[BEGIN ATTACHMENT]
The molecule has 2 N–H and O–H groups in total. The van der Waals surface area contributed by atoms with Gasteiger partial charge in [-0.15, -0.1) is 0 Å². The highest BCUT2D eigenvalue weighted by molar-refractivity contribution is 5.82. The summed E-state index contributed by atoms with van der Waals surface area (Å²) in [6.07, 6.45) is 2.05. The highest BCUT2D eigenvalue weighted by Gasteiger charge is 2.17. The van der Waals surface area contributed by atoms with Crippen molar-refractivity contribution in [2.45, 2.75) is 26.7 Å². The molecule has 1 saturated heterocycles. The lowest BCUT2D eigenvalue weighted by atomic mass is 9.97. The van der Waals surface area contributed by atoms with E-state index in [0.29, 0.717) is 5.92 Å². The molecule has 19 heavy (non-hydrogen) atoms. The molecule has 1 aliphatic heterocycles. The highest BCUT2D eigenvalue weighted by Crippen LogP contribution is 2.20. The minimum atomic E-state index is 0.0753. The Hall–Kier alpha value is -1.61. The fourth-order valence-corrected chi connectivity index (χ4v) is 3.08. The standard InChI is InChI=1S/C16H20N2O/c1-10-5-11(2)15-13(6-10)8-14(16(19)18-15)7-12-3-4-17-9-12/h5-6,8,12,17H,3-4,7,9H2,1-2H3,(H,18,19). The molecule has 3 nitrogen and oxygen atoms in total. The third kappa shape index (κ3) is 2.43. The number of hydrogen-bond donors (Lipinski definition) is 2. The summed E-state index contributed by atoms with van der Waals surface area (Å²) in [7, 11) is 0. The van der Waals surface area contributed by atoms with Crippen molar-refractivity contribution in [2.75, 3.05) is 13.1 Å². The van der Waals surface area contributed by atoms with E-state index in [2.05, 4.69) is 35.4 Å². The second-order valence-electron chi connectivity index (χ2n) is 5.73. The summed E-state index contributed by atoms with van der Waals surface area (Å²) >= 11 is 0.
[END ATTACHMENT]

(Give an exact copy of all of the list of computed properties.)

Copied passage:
The molecule has 2 N–H and O–H groups in total. The van der Waals surface area contributed by atoms with Gasteiger partial charge in [-0.15, -0.1) is 0 Å². The highest BCUT2D eigenvalue weighted by molar-refractivity contribution is 5.82. The summed E-state index contributed by atoms with van der Waals surface area (Å²) in [6.07, 6.45) is 2.05. The highest BCUT2D eigenvalue weighted by Gasteiger charge is 2.17. The van der Waals surface area contributed by atoms with Crippen molar-refractivity contribution in [2.45, 2.75) is 26.7 Å². The molecule has 1 saturated heterocycles. The lowest BCUT2D eigenvalue weighted by atomic mass is 9.97. The van der Waals surface area contributed by atoms with E-state index in [0.29, 0.717) is 5.92 Å². The molecule has 19 heavy (non-hydrogen) atoms. The molecule has 1 aliphatic heterocycles. The highest BCUT2D eigenvalue weighted by Crippen LogP contribution is 2.20. The minimum atomic E-state index is 0.0753. The Hall–Kier alpha value is -1.61. The fourth-order valence-corrected chi connectivity index (χ4v) is 3.08. The standard InChI is InChI=1S/C16H20N2O/c1-10-5-11(2)15-13(6-10)8-14(16(19)18-15)7-12-3-4-17-9-12/h5-6,8,12,17H,3-4,7,9H2,1-2H3,(H,18,19). The molecule has 3 nitrogen and oxygen atoms in total. The third kappa shape index (κ3) is 2.43. The number of hydrogen-bond donors (Lipinski definition) is 2. The summed E-state index contributed by atoms with van der Waals surface area (Å²) in [7, 11) is 0. The van der Waals surface area contributed by atoms with Crippen molar-refractivity contribution in [2.75, 3.05) is 13.1 Å². The van der Waals surface area contributed by atoms with E-state index in [2.05, 4.69) is 35.4 Å². The second-order valence-electron chi connectivity index (χ2n) is 5.73. The summed E-state index contributed by atoms with van der Waals surface area (Å²) >= 11 is 0.